Texas Longhorn ranch rodeos feature real cowboys
Coleman Peveto and his crew at the Texas Longhorn brought a new type of rodeo to the area with the second Ranch Rodeo to be held at the Longhorn.
This was not your usual rodeo. It was tough, hard, and dirty, like a gathering with your ex-inlaws. The cows, steers, and calves were not used to being handled. They could be classed as wild in that sense. The 13 teams of four contestants each had their work cut out for them.
Ranch rodeos are made up of events that are based on the daily job of working ranch cowboys. Wild cow milking is the only exception. If a cowboy is desperate enough for milk and will milk a wild cow, he is too tough to drink milk.
Wild cow milking was the lead off event. The cow was placed in a bucking chute, a rope was placed around its neck and the rope was laid across the top of the chute gate. The four cowboys held the rope. The one nearest to the gate hit the latch and the gate opened. The cow coming out of the chute was not used to having a rope around its neck. Nor was it used to having four cowboys hanging onto the rope. The cow was also stronger than they were and broke free. All the cowboys wanted to do was try to stop the cow and get on their feet. They had to hold the cow still enough for one cowboy to get a beer bottle under the cow and pull one of the four teats. He needed to get enough milk in the bottle so that when he ran back to the judge, a drop or so would fall out of the bottle when turned upside down.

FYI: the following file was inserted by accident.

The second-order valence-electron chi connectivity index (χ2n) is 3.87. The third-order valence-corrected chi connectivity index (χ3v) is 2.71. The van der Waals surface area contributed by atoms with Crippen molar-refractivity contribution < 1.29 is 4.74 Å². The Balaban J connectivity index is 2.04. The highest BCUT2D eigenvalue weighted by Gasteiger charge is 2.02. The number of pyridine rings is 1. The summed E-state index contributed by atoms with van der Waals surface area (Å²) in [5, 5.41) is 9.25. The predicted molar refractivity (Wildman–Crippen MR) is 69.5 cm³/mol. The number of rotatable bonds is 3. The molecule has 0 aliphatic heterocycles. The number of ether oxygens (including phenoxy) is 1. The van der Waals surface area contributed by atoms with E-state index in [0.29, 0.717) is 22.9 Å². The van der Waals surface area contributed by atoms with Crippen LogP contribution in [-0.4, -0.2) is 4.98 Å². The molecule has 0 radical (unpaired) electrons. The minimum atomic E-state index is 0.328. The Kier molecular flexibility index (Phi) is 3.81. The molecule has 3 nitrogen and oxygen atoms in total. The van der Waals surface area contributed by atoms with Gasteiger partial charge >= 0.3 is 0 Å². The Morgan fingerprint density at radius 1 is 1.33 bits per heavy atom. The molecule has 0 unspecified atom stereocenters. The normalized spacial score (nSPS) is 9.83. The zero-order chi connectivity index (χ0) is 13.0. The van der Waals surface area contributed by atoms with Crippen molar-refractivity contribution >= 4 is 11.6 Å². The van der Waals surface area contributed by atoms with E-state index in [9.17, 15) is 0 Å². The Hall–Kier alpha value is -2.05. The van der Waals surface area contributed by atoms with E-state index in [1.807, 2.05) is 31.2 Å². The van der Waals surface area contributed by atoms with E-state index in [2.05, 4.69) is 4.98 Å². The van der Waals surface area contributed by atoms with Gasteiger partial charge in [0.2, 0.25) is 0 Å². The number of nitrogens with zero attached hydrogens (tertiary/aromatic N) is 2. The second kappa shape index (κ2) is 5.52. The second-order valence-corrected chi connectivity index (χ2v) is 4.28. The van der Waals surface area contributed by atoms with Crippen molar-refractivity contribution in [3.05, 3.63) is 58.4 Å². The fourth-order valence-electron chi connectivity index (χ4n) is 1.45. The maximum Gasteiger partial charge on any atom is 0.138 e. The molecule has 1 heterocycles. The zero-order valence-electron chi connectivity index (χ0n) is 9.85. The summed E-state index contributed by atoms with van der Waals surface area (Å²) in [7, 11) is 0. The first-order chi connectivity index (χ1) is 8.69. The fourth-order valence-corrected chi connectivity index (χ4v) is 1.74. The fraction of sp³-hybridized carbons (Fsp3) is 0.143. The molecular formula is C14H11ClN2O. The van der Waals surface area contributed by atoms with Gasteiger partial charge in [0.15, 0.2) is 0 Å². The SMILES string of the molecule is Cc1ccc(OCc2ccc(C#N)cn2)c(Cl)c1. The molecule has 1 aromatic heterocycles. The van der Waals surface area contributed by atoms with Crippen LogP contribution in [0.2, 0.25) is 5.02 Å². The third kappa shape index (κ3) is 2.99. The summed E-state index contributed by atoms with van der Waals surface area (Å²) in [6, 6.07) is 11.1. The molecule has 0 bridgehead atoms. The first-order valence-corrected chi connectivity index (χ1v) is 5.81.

It was not quite a simple as it sounds. The cow fought like a tiger, bucked like a bull and did not want a teat pulled that had never been pulled before.
By the time the night was over the 51 cowboys were dirty and tired of cows.
There was one pair of destroyed blue jeans. One cowboy was taken to the hospital with a broken leg. This was the first event of the rodeo.
The second event was team doctoring. This event only required three cowboys, a header to rope the head, a heeler to rope the hind legs, and a vet to doctor the steer.
A herd of about 40 yearling (year old) steers was grouped at the south end of the arena. Each steer had a small tag with a number placed on its sides. The cowboys rode into the arena from the north end. The announcer called a number. The header roped the steer and the heeler catches the hind legs. The steer has to be on its side prior to doctoring. If the steer was not on its side, it had to be thrown. When the steer was in the proper position, the vet would then put a paint mark between the steer’s eyes.
As simple as it sounds the whole event resembled chases by the Keystone Cops and doctoring by the Three Stooges.
The steers were not used to being cut out of a herd, chased and roped. When they were roped they did not want to be stretched and lie quietly while a paint stripe went down their face. Getting the steer down and in position with all four feet showing was dirty and hard. Once it was done the steer had to be released and allowed to rejoin the herd. As much as the steer was manhandled, they looked better than the cowboys when all was said and done.